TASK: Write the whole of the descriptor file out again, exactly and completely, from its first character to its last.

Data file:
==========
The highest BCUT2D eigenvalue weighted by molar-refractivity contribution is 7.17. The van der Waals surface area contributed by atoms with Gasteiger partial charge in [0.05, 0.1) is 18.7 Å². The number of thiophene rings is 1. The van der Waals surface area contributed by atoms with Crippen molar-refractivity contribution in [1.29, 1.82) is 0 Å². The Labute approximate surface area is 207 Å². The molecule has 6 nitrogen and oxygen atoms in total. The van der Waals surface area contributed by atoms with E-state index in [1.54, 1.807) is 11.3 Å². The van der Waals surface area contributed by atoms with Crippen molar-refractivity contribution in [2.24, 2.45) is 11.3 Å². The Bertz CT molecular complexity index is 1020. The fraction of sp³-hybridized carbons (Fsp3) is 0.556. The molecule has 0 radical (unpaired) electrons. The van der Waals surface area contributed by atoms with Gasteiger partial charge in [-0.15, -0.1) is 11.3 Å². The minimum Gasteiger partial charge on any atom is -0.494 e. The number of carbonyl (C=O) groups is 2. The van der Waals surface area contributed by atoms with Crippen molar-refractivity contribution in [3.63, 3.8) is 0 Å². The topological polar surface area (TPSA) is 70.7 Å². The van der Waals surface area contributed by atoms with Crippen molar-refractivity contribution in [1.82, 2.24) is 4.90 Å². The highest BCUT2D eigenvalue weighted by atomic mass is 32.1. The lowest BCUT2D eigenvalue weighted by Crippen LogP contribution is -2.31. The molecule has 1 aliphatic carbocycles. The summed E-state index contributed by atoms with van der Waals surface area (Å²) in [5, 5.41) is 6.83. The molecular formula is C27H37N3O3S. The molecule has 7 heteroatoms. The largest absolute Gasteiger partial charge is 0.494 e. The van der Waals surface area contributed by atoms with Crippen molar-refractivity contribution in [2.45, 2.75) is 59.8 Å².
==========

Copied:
The highest BCUT2D eigenvalue weighted by molar-refractivity contribution is 7.17. The van der Waals surface area contributed by atoms with Gasteiger partial charge in [0.05, 0.1) is 18.7 Å². The number of thiophene rings is 1. The van der Waals surface area contributed by atoms with Crippen molar-refractivity contribution in [1.29, 1.82) is 0 Å². The Labute approximate surface area is 207 Å². The molecule has 6 nitrogen and oxygen atoms in total. The van der Waals surface area contributed by atoms with E-state index in [1.54, 1.807) is 11.3 Å². The van der Waals surface area contributed by atoms with Crippen molar-refractivity contribution in [2.24, 2.45) is 11.3 Å². The Bertz CT molecular complexity index is 1020. The fraction of sp³-hybridized carbons (Fsp3) is 0.556. The molecule has 0 radical (unpaired) electrons. The van der Waals surface area contributed by atoms with Gasteiger partial charge in [-0.15, -0.1) is 11.3 Å². The minimum Gasteiger partial charge on any atom is -0.494 e. The number of carbonyl (C=O) groups is 2. The van der Waals surface area contributed by atoms with Crippen molar-refractivity contribution in [3.63, 3.8) is 0 Å². The topological polar surface area (TPSA) is 70.7 Å². The van der Waals surface area contributed by atoms with Crippen molar-refractivity contribution in [1.82, 2.24) is 4.90 Å². The highest BCUT2D eigenvalue weighted by atomic mass is 32.1. The lowest BCUT2D eigenvalue weighted by Crippen LogP contribution is -2.31. The molecule has 1 aliphatic carbocycles. The summed E-state index contributed by atoms with van der Waals surface area (Å²) in [5, 5.41) is 6.83. The molecular formula is C27H37N3O3S. The molecule has 7 heteroatoms. The largest absolute Gasteiger partial charge is 0.494 e. The van der Waals surface area contributed by atoms with Crippen molar-refractivity contribution in [2.45, 2.75) is 59.8 Å².